What We Can Learn From Spine Surgery
Patients with lumbar stenosis presumably present for conservative care to improve their quality of life and avoid surgery. However, providing clear guidance to these patients can be difficult for a number of reasons.
A First for the Profession: CCE Accredits First Chiropractic Residencies
The Council on Chiropractic Education (CCE) has awarded accreditation to all five chiropractic residency programs currently administered at Veterans Administration facilities, "the first residency programs in the nation ever to be awarded this distinction, a significant advancement in the evolution of chiropractic education," according to a VA press release announcing the milestone.
Can a Multivitamin Reduce Breast Cancer Recurrence?
There is a great deal of controversy regarding the value of multivitamin supplements in cancer prevention. However, with respect to preventing breast cancer recurrence, an important study was published in the Journal of Breast Cancer Research and Treatment in 2011 by Kwan ML, et al.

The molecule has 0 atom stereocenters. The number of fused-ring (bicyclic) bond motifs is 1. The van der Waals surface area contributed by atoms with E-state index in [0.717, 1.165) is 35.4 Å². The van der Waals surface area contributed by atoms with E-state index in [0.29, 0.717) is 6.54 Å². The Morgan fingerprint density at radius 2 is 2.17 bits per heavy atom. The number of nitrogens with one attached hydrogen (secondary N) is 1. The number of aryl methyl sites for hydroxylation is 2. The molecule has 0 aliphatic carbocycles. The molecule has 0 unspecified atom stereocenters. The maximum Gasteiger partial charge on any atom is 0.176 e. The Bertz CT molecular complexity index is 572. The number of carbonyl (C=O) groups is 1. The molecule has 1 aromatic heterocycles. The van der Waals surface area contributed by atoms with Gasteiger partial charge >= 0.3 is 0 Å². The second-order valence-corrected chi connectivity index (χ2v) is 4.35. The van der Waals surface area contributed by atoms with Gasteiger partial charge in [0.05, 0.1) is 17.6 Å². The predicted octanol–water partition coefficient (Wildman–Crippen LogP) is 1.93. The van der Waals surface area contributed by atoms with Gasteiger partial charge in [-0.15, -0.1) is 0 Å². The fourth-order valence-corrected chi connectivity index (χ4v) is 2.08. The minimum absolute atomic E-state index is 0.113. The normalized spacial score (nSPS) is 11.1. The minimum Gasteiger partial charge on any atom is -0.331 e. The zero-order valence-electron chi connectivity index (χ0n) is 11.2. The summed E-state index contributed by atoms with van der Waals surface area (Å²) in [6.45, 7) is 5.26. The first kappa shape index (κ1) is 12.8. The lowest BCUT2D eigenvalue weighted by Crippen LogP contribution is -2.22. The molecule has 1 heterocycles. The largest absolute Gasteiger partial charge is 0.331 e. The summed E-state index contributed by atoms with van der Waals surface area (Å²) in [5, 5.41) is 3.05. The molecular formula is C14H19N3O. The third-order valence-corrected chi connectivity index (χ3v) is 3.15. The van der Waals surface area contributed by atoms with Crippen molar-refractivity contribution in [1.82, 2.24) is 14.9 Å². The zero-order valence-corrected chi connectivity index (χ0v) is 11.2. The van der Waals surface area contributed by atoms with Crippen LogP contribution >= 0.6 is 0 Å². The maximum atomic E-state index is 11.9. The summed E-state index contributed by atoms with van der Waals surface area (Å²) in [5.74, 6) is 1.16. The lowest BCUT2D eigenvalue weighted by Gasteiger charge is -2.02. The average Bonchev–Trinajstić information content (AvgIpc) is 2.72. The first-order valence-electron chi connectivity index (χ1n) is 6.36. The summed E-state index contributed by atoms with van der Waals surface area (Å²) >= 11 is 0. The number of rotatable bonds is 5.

Chiro School Reunion: Whatever Happened to...?
I opened the door to the closet slowly, carefully, since I knew it contained a large number of precariously stacked file boxes. It also held numerous outdated gizmos with electrical cords of various lengths that could trip or strangle a person.
Little Sticker, Big Impact
It's the end of an election year. Hilary Clinton and Donald Trump were the subject of conversation for everyone, everywhere for the entire 2016 calendar year. I don't think any of us can deny that this election affected us all very deeply on a personal level.
Another Chance to Make a Difference
Just a few months ago, "the worst natural disaster to strike the United States since Hurricane Sandy" hit Louisiana. During this storm, one area experienced 31 inches of rain in 15 hours as almost 7 trillion gallons of water rained down in just one week across the state.
Meshing TCM With Environmental Pediatrics: Where's the Overlap?
Pediatrics has a long history within Chinese medicine dating back to the late Han dynasty (i.e., the late 200s CE), with the two primary areas of emphasis being herbal medicine and xiao er tui na (pediatric massage).
6 Steps to Make 2017 Your Best Year Yet